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Supreme Court Sides With Police on Evidence-Destruction Case

May 16, 2011  | 


A U.S. Supreme Court decision handed down Monday gives law enforcement officers the right to forcibly enter a residence if they suspect evidence is being destroyed after they have announced their presence.

Under the narrowly defined Fourth Amendment ruling, officers who smell burning marijuana, knock loudly, and announce themselves can then enter the home.

The court ruled 8-1 with Justice Samuel Alito writing the majority opinion supporting law enforcement, and stating that a search such as this would not violate the Fourth Amendment's ban on unreasonable searches.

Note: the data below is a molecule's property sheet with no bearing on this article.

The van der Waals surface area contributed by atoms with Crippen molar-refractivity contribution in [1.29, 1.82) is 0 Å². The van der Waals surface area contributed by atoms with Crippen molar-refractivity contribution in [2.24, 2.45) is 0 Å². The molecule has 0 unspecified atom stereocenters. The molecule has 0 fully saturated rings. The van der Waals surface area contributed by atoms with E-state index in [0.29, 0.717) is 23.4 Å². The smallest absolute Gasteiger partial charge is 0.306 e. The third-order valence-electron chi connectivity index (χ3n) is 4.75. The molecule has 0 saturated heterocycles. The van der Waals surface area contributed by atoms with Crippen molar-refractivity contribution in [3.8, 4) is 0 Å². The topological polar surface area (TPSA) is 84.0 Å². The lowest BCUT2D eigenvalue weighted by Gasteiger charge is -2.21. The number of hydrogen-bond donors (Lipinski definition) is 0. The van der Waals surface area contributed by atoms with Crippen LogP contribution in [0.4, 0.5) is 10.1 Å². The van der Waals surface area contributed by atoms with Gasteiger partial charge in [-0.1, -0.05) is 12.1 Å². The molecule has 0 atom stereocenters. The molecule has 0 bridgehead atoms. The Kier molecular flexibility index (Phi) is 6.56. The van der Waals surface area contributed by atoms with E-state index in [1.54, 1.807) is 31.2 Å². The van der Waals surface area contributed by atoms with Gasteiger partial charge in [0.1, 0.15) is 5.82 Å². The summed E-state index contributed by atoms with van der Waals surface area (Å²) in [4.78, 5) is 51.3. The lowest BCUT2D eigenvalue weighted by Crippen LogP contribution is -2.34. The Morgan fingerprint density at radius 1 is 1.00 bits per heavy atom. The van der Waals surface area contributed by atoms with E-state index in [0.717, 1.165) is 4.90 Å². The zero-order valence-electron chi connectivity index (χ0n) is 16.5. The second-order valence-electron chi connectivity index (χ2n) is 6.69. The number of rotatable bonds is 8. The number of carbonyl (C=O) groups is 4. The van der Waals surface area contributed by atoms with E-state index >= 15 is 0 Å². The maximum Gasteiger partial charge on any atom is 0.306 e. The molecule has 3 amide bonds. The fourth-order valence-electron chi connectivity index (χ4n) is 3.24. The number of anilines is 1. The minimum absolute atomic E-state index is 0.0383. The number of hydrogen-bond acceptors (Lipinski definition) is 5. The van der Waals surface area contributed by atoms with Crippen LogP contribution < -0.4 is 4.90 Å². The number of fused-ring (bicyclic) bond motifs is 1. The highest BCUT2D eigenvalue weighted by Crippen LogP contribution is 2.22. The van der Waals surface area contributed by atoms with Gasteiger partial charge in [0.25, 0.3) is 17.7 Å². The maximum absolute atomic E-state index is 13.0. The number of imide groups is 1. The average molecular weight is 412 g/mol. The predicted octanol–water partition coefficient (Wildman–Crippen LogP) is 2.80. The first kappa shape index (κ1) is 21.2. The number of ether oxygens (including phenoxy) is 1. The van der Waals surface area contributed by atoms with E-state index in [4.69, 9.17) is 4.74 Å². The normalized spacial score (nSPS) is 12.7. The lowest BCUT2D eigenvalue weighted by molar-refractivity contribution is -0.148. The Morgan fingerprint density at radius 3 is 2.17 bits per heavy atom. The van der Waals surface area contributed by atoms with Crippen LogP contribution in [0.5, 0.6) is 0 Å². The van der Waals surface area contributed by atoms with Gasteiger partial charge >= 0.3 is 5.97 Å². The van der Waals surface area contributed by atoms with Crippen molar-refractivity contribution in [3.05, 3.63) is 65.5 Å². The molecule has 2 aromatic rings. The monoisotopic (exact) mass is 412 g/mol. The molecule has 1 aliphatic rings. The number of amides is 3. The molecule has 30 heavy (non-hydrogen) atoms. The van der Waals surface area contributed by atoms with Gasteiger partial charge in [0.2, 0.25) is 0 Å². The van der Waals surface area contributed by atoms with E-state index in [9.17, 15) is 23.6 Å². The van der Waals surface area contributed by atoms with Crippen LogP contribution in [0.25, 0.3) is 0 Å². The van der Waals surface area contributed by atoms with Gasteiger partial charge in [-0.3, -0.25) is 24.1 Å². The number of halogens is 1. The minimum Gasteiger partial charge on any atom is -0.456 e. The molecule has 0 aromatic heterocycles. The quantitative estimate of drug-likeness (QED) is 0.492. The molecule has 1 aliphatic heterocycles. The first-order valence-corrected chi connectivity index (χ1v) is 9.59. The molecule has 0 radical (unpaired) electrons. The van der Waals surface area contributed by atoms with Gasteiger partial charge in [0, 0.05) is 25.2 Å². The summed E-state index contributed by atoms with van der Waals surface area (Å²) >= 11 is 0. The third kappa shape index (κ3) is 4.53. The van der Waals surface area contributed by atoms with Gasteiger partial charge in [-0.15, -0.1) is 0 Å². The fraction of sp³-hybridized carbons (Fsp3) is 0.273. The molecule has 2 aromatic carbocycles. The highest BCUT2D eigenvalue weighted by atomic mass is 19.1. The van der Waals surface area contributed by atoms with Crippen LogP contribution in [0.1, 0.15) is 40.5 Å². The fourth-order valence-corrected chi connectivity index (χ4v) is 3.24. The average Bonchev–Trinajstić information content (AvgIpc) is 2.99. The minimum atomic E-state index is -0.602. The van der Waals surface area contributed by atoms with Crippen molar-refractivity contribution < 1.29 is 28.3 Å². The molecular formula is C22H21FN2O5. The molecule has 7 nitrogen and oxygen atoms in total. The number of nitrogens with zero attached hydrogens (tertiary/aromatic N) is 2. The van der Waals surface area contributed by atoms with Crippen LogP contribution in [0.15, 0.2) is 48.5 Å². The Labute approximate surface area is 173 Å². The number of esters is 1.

Source: New York Times

Tags: Evidence Collection, U.S. Supreme Court Cases, Search and Seizure, Fourth Amendment


Comments (3)

Displaying 1 - 3 of 3

bweekley @ 5/16/2011 6:09 PM

wow, they got one right...

Morning Eagle @ 5/17/2011 12:45 AM

Not only did they finally get one right, it was an 8 to 1 vote. Amazing! There are at least two on there that I expected of find it unreasonable.

Fernando @ 5/17/2011 12:45 AM

It's about time our courts back our LE instead of creating loopholes for criminals to escape the laws.

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